Devendra Fadnavis was elected a corporator at just 22, he became the second youngest mayor in the country when he was elected mayor-in-council of Nagpur five years later, in 1997, and now at 44 is the president of the Maharashtra unit of the BJP. Hailing from a Brahmin family and a trained lawyer, he is now in the thick of the campaign for the assembly election in the state. Prachi Pinglay-Plumber managed to snatch a conversation with him in the middle of all the hurly-burly. Excerpts:
The BJP had in the Lok Sabha election gained by projecting a prime ministerial candidate. Why is it then shying from declaring a chief ministerial nominee?
This has been a deliberate strategy. Lok Sabha elections demonstrated that people have faith in Modiji’s leadership. It is an assuring leadership. Our poll plan is that we should have the same government in Maharashtra and Delhi. So when Modiji says ‘form the same government as at the Centre’, it has a huge impact.
Could it also be because the BJP does not have an influential leader with pan-Maharashtra appeal like Gopinath Munde?
It is not that we don’t have leaders. It takes a very long time, say 30 to 40 years, for leaders like Mundeji to be created. The BJP has several leaders in different parts of the state like (Vinod) Tawde, myself and many others who are in touch with people and are well-connected at grassroots. We are also getting good response wherever we are visiting. But strategically we are following a poll plan.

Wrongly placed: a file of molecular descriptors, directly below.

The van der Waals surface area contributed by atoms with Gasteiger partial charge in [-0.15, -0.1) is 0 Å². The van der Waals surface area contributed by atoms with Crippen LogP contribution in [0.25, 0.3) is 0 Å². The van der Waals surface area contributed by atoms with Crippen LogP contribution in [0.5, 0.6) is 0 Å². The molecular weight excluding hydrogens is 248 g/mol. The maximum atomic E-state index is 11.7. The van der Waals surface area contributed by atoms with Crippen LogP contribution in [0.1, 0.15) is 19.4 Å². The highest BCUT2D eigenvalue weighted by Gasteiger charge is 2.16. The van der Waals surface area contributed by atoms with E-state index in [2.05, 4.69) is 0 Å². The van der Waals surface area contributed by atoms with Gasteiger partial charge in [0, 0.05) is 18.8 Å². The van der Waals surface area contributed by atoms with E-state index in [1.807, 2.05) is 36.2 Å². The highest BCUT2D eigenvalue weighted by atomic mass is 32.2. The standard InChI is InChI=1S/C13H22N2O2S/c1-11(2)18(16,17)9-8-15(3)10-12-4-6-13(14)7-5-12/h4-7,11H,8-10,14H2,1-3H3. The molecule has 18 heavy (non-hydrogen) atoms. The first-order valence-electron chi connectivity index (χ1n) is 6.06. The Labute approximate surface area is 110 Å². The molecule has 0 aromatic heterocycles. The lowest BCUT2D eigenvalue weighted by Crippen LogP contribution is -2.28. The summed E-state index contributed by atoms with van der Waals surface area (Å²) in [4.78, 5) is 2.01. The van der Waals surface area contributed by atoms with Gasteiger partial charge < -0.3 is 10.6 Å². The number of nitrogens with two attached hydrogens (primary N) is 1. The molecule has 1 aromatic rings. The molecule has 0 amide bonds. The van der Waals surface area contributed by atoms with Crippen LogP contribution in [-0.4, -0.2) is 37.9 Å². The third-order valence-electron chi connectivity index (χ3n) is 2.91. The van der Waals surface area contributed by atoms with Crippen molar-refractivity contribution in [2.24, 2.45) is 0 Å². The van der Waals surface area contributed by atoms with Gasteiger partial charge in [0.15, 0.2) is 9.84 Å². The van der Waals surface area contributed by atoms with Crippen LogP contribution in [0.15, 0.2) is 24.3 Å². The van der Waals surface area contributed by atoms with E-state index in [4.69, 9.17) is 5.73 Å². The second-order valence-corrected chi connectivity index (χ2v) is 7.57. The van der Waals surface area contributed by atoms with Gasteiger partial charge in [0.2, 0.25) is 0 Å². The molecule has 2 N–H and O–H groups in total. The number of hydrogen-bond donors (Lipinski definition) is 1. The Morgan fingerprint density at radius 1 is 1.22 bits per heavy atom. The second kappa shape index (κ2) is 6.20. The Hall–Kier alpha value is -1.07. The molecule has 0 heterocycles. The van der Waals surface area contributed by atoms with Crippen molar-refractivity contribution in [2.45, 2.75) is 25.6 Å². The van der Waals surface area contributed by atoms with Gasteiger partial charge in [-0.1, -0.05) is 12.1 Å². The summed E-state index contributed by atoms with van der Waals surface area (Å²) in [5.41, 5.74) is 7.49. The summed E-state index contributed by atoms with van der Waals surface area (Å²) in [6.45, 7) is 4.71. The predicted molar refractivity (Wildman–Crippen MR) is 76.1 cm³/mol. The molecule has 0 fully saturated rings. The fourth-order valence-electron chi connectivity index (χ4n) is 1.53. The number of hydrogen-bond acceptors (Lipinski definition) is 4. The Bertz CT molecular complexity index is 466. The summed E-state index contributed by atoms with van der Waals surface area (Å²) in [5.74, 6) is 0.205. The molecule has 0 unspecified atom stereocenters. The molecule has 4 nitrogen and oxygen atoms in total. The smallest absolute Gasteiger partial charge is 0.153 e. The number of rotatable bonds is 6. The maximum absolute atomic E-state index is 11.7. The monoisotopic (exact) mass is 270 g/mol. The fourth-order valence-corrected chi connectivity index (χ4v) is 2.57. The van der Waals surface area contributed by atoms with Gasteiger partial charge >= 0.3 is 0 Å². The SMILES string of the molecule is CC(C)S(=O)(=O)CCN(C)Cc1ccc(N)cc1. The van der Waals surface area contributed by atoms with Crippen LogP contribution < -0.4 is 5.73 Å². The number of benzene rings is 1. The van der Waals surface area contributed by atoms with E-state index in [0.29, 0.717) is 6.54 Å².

But wouldn’t the people like to know who the main leader is?
Our research shows that people would like to have a chief minister who is eventually nominated by Narendra Modiji. So once the BJP comes to power, he will nominate an appropriate candidate. And that is what people are leaning towards.
People are also disappointed at the last-minute split with Shiv Sena, which made it appear like it was a scramble for more seats and power. Could you have done it differently?
The split was not planned at all, so there is no question of whether we could have done it differently or earlier. We had decided to contest the election together but we had to accept the reality when the split was announced. However, let me also tell you that we have discovered an opportunity in this challenge. After long years, Maharashtra once again has a chance of forming a one-party government. It is good for the state and we’re confident of getting a majority.